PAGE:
Synopses & Reviews
An examination of the influence of the Bible on Western art and literature and on the Western creative imagination in general. Frye persuasively presents the Bible as a unique text distinct from all other epics and sacred writings. “No one has set forth so clearly, so subtly, or with such cogent energy as Frye the literary aspect of our biblical heritage” (New York Times Book Review). Indices.
"Northrop Frye is one of our most distinguished literary critics, and in The Great Code he has found, as he did in his study of Blake and in the Anatomy of Criticism, a subject that calls forth his learning, knowledge, and humanity. This study of the Bible as a unified structure of narrative and imagery has valuable contributions to make about the nature of imagination as well as about language, myth, metaphor, and typology, the four subjects pursued in the study. Frye addresses himself to 'readers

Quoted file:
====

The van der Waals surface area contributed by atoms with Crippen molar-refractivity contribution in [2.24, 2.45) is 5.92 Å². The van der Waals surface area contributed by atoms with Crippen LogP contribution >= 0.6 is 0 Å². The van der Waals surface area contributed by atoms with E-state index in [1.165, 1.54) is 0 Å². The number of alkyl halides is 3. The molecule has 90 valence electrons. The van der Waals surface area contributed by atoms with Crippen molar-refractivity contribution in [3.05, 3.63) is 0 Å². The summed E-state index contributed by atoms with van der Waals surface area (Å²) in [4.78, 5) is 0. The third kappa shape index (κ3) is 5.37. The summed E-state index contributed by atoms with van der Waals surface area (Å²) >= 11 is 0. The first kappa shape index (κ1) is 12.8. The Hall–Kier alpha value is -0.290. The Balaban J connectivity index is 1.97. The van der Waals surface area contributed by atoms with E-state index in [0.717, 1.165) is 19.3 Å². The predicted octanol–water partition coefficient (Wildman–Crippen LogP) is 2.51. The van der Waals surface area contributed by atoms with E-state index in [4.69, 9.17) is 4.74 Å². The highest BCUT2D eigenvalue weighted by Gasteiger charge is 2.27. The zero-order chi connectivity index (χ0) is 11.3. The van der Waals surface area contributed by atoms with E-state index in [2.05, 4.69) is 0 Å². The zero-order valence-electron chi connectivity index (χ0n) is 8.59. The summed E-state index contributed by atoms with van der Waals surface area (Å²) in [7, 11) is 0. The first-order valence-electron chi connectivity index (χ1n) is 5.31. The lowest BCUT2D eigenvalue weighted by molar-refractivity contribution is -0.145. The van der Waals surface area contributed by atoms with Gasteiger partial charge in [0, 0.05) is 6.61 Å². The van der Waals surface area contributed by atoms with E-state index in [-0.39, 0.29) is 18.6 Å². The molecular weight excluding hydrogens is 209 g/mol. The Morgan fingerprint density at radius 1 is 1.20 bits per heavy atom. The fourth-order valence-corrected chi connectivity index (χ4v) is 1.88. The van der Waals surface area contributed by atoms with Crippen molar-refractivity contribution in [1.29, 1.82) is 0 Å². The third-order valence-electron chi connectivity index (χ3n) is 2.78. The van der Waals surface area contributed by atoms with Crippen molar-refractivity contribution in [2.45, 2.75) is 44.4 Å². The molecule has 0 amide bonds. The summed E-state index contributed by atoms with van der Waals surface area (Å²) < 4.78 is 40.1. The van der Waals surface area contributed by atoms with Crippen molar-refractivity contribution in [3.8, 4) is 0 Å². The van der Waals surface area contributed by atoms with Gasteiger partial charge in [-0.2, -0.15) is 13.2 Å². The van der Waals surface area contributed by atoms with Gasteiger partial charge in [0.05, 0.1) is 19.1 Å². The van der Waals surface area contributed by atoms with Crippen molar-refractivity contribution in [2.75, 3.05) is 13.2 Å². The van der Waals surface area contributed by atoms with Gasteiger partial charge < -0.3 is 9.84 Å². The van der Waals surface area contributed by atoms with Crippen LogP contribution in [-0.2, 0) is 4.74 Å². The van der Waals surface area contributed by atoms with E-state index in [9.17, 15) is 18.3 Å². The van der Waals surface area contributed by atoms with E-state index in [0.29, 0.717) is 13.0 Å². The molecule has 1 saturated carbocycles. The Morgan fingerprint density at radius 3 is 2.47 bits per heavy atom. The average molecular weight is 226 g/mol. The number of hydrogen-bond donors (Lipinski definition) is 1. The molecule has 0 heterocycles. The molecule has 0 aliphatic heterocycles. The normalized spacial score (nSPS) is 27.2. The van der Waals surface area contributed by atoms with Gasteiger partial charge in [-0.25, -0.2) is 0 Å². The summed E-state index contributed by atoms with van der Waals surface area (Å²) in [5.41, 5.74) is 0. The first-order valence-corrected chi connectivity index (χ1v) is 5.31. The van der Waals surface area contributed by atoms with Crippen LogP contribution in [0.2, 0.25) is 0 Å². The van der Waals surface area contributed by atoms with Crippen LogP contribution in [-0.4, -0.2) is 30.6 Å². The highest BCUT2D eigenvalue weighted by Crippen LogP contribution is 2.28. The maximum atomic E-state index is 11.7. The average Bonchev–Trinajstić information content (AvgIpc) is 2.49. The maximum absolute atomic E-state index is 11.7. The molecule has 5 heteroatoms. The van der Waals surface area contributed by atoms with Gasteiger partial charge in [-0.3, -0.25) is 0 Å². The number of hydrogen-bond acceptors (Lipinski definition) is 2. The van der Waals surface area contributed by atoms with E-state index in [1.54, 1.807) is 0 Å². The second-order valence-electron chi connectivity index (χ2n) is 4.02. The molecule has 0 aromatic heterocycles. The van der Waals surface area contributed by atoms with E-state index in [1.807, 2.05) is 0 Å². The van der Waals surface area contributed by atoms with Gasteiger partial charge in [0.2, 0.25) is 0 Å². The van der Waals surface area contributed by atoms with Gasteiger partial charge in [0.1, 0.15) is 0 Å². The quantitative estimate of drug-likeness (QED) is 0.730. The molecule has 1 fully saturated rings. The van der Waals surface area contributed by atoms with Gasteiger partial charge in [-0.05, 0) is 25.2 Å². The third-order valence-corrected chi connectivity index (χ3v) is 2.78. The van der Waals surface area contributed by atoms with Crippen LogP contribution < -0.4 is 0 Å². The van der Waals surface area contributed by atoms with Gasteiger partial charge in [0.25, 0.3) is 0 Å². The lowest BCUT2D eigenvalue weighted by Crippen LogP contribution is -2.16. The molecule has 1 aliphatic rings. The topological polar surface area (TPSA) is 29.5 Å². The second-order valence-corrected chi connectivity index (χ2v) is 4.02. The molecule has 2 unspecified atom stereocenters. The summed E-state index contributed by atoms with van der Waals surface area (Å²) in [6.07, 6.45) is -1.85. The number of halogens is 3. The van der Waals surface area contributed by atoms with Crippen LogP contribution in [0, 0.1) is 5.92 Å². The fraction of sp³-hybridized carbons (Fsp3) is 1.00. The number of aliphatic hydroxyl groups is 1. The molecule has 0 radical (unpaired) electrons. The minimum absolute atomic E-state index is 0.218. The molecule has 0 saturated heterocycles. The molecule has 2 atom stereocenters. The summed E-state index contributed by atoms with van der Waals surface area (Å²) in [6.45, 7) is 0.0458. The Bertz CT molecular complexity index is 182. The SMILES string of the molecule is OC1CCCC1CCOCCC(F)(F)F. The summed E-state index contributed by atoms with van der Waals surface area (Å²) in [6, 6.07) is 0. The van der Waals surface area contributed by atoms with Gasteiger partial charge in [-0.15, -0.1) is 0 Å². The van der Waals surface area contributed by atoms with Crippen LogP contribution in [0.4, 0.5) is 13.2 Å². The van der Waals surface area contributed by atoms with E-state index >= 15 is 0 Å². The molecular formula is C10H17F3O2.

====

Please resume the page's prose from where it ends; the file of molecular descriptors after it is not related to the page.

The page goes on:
of good will,' and these will find his writing witty, informative, and accessible." Reviewed by Andrew Witmer, Virginia Quarterly Review (Copyright 2006 Virginia Quarterly Review)
About the Author
Northrop Frye (1912-1991) was professor emeritus at Victoria College, University of Toronto, and the author of many books on literary theory and criticism.